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Oxid Med Cell Longev. 2017;2017:5982809. doi: 10.1155/2017/5982809. Epub 2017 Jun 20.

Dietary Polyphenol Intake, but Not the Dietary Total Antioxidant Capacity, Is Inversely Related to Cardiovascular Disease in Postmenopausal Polish Women: Results of WOBASZ and WOBASZ II Studies.

Author information

1
Department of Food Biotechnology, Medical University of Bialystok, Bialystok, Poland.
2
Department of Epidemiology, Cardiovascular Disease Prevention and Health Promotion, National Institute of Cardiology, Warsaw, Poland.
3
Department of Epidemiology and Population Studies, Institute of Public Health, Jagiellonian University Medical College, Krakow, Poland.
4
Department of Social and Preventive Medicine, Medical University of Lodz, Lodz, Poland.

Abstract

The aim of the study was to assess the relationship between the dietary polyphenol intake (DPI) and the dietary total antioxidant capacity (DTAC) and the prevalence of cardiovascular disease (CVD) in postmenopausal women. Participants were 916 postmenopausal women diagnosed with CVD and 1683 postmenopausal women without history of CVD, who took part in the population-based studies carried out in Poland: WOBASZ (2003-2005) and WOBASZ II (2013-2014). Nutritional data were collected using a single 24-hour dietary recall. DPI and DTAC in the CVD women were significantly lower and accounted for 1766.39 mg/d and 10.84 mmol/d, respectively, versus 1920.57 mg/d and 11.85 mmol/d in the women without CVD, but these differences disappeared after the standardization for energy input. Also, in the multiple-adjustment model, higher DPI, but not DTAC, was associated with the reduced odds ratio for the prevalence of CVD. Beverages, mainly coffee and tea, contributed in more than 40% to DPI and in more than a half to DTAC. In this study, higher dietary polyphenol intake, but not the dietary total antioxidant capacity, was inversely associated with CVD in postmenopausal women, which points to the health benefits of increased polyphenol intake from food sources for these women.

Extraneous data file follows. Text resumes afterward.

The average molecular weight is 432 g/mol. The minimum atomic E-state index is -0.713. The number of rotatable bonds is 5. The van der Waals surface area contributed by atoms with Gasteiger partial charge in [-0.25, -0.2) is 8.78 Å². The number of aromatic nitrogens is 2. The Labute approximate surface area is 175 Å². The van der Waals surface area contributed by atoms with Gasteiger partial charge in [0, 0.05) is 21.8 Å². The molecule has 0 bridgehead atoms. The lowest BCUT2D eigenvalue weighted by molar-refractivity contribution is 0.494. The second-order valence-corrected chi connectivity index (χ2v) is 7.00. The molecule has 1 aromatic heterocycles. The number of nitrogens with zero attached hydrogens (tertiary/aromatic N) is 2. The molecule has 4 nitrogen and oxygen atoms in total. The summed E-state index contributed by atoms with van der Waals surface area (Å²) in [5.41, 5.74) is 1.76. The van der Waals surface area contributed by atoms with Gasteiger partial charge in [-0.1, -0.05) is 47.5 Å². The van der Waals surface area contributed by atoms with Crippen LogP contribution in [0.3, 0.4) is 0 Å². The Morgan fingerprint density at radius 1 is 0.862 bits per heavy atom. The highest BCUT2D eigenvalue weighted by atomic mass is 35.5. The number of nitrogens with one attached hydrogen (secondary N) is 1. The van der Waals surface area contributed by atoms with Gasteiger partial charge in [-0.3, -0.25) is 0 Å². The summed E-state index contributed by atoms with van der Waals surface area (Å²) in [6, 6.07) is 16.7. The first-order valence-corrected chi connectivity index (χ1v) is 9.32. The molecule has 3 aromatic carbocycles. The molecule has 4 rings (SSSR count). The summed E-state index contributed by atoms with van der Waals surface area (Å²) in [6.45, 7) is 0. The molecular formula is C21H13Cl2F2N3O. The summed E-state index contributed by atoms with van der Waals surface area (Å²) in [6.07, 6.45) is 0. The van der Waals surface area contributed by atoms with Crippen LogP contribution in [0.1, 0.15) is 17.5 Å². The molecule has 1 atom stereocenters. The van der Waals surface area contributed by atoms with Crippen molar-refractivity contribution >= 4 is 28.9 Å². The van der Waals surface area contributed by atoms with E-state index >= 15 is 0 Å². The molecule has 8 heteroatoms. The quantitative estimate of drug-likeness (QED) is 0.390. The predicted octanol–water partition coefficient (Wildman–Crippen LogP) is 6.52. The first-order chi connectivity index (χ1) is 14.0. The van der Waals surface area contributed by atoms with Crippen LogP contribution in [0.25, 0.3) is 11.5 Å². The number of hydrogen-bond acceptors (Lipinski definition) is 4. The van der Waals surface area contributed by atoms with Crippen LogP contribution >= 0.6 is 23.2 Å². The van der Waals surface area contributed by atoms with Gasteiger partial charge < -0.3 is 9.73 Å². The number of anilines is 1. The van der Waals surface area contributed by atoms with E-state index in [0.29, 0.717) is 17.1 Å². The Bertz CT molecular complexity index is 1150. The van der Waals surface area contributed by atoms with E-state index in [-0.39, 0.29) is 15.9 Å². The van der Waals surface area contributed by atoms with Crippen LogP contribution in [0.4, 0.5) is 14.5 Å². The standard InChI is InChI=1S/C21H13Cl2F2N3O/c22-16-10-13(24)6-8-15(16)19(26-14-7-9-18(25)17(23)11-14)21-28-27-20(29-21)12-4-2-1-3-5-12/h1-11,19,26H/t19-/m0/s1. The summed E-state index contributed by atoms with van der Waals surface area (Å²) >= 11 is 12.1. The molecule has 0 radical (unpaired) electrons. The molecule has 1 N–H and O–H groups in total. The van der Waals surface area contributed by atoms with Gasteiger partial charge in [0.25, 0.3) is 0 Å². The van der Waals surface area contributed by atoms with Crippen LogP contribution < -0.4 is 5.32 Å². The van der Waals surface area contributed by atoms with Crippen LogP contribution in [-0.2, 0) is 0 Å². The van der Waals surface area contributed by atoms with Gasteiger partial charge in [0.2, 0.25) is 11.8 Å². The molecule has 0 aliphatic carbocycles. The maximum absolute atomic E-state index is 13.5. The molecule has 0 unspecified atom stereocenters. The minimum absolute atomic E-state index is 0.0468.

PMID:
28713488
PMCID:
PMC5496126
DOI:
10.1155/2017/5982809
[Indexed for MEDLINE]
Free PMC Article

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